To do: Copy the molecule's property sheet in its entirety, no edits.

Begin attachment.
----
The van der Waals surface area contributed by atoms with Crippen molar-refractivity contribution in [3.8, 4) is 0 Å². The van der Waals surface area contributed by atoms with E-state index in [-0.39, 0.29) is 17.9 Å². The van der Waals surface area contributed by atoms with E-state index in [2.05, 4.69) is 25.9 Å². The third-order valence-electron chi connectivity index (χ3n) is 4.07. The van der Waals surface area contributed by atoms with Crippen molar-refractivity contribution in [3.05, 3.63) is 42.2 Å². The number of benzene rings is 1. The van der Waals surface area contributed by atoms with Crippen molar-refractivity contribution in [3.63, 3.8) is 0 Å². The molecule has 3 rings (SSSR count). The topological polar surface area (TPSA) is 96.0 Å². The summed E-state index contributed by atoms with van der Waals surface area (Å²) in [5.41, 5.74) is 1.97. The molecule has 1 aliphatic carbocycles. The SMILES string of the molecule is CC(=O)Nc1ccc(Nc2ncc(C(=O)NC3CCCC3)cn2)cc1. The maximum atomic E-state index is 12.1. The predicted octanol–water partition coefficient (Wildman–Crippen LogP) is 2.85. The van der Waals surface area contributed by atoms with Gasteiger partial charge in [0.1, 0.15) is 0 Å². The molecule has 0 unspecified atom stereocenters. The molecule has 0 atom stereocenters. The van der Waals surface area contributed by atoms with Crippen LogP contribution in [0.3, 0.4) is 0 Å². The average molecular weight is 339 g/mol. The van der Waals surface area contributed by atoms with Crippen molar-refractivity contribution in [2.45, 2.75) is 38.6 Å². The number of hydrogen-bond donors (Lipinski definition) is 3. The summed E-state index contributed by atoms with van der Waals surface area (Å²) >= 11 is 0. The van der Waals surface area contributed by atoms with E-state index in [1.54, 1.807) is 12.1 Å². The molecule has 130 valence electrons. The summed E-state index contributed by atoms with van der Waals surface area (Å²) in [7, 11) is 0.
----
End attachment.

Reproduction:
The van der Waals surface area contributed by atoms with Crippen molar-refractivity contribution in [3.8, 4) is 0 Å². The van der Waals surface area contributed by atoms with E-state index in [-0.39, 0.29) is 17.9 Å². The van der Waals surface area contributed by atoms with E-state index in [2.05, 4.69) is 25.9 Å². The third-order valence-electron chi connectivity index (χ3n) is 4.07. The van der Waals surface area contributed by atoms with Crippen molar-refractivity contribution in [3.05, 3.63) is 42.2 Å². The number of benzene rings is 1. The van der Waals surface area contributed by atoms with Crippen molar-refractivity contribution in [3.63, 3.8) is 0 Å². The molecule has 3 rings (SSSR count). The topological polar surface area (TPSA) is 96.0 Å². The summed E-state index contributed by atoms with van der Waals surface area (Å²) in [5.41, 5.74) is 1.97. The molecule has 1 aliphatic carbocycles. The SMILES string of the molecule is CC(=O)Nc1ccc(Nc2ncc(C(=O)NC3CCCC3)cn2)cc1. The maximum atomic E-state index is 12.1. The predicted octanol–water partition coefficient (Wildman–Crippen LogP) is 2.85. The van der Waals surface area contributed by atoms with Gasteiger partial charge in [0.1, 0.15) is 0 Å². The molecule has 0 unspecified atom stereocenters. The molecule has 0 atom stereocenters. The van der Waals surface area contributed by atoms with Crippen LogP contribution in [0.3, 0.4) is 0 Å². The average molecular weight is 339 g/mol. The van der Waals surface area contributed by atoms with Crippen molar-refractivity contribution in [2.45, 2.75) is 38.6 Å². The number of hydrogen-bond donors (Lipinski definition) is 3. The summed E-state index contributed by atoms with van der Waals surface area (Å²) >= 11 is 0. The van der Waals surface area contributed by atoms with E-state index in [1.54, 1.807) is 12.1 Å². The molecule has 130 valence electrons. The summed E-state index contributed by atoms with van der Waals surface area (Å²) in [7, 11) is 0.